Dáil debates

Thursday, 19 November 2020

Department of Further and Higher Education, Research, Innovation and Science: Statements


4:00 pm

James O'Connor (Cork East, Fianna Fail) | Oireachtas source

I thank the Minister for being in the House to speak about the ongoing work he is doing in the new Department. It is critical for so many young people and those engaged in further education throughout the country. I am conscious that I am the youngest Deputy in the House to speak about this issue. I care deeply about it and I have worked in this area in the past, as the Minister is well aware.

A particular issue I raised in the House this week was the library system in Ireland. I have been engaging with officials in local government in Cork and elsewhere on proposed library developments in individual communities. Something that has been discussed much in Dáil Éireann in recent times is that so many students engaged in higher education and studying at home find it incredibly challenging to get a proper broadband connection, which is having a severe impact on their studies. My constituency office is inundated, and I am sure other Deputies have a similar experience. A potentially very good solution would be for the Department, along with the local authorities, to invest in our library systems. The Department is new, and I am sure the Minister is looking for new ideas and ways he can improve higher education throughout the country to make sure there is balance nationally for urban and rural areas. I spoke about the multidepartmental approach required for this because we need funds and we need the Department of Education and the Department of Further and Higher Education, Research, Innovation and Science to focus on the importance of projects such as those I have outlined.

In many areas, students who are at home and struggling to get proper broadband connectivity to engage in their studies would be able to go to their local libraries. There are many planned developments throughout the country. There are two in my constituency, in Midleton and Youghal, that are ready to go but need funding and back-up at governmental level in support of local authorities. This would transform people's ability to study and learn from home, with potential savings of thousands of euro for those who may be considering studying in cities such as Dublin or Cork, where accommodation is incredibly expensive. We could potentially save those families the cost and expense of this. They could put their SUSI money to good use in other ways to improve their studies.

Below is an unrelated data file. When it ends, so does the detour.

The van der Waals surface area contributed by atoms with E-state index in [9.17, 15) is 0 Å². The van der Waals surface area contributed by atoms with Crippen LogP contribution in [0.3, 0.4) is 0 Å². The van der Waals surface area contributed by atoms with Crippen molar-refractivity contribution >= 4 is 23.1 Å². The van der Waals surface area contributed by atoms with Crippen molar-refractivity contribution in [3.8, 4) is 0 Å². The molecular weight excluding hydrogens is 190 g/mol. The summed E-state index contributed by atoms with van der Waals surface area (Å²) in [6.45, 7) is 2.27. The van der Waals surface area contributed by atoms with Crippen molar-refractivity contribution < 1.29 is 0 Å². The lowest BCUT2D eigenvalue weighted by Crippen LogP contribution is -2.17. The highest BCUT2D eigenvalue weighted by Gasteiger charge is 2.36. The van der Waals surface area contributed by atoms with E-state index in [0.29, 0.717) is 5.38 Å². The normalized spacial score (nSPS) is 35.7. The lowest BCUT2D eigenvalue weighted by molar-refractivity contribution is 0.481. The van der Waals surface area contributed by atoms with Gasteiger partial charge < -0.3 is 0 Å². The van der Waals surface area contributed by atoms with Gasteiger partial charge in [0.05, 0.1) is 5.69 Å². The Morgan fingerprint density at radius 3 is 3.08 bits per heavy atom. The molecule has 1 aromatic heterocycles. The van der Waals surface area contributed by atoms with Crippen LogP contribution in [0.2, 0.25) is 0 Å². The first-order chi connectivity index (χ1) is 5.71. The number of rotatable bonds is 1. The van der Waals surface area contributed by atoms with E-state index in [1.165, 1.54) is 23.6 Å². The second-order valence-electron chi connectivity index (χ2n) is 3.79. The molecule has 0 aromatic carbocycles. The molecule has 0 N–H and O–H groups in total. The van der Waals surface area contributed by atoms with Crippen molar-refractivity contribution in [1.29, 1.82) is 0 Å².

Many students are from certain backgrounds or may be in unfortunate financial circumstances and they find themselves in a situation where they have to work many hours that could otherwise be dedicated to their studies. This is one route we should explore.

I welcome the news about the top-up grant of €250. I know this will come as an enormous benefit to many students who are stuck for money and financial support. I hope that, in the medium term and while the Covid situation evolves, we would consider such measures for next year as well.

I welcome the Minister's news that he will work to improve SUSI. I have outlined to him before in the House my sincere concerns about people fulfilling the SUSI criteria, particularly those Irish citizens who moved abroad and then returned home to Ireland. I have raised individual cases with the Minister where people were locked outside the criteria. It is an incredibly daunting task for them to go through appeals to try to obtain funding for their higher education, and this could potentially be the deciding factor in whether or not they are able to pursue their studies. This is wrong. We should be able to provide them with the supports they need. The Minister has been working with me on an ongoing basis on that issue but perhaps he could put a renewed focus on it in the coming months.

I wish the Minister well and thank him for all the work he has done so far.


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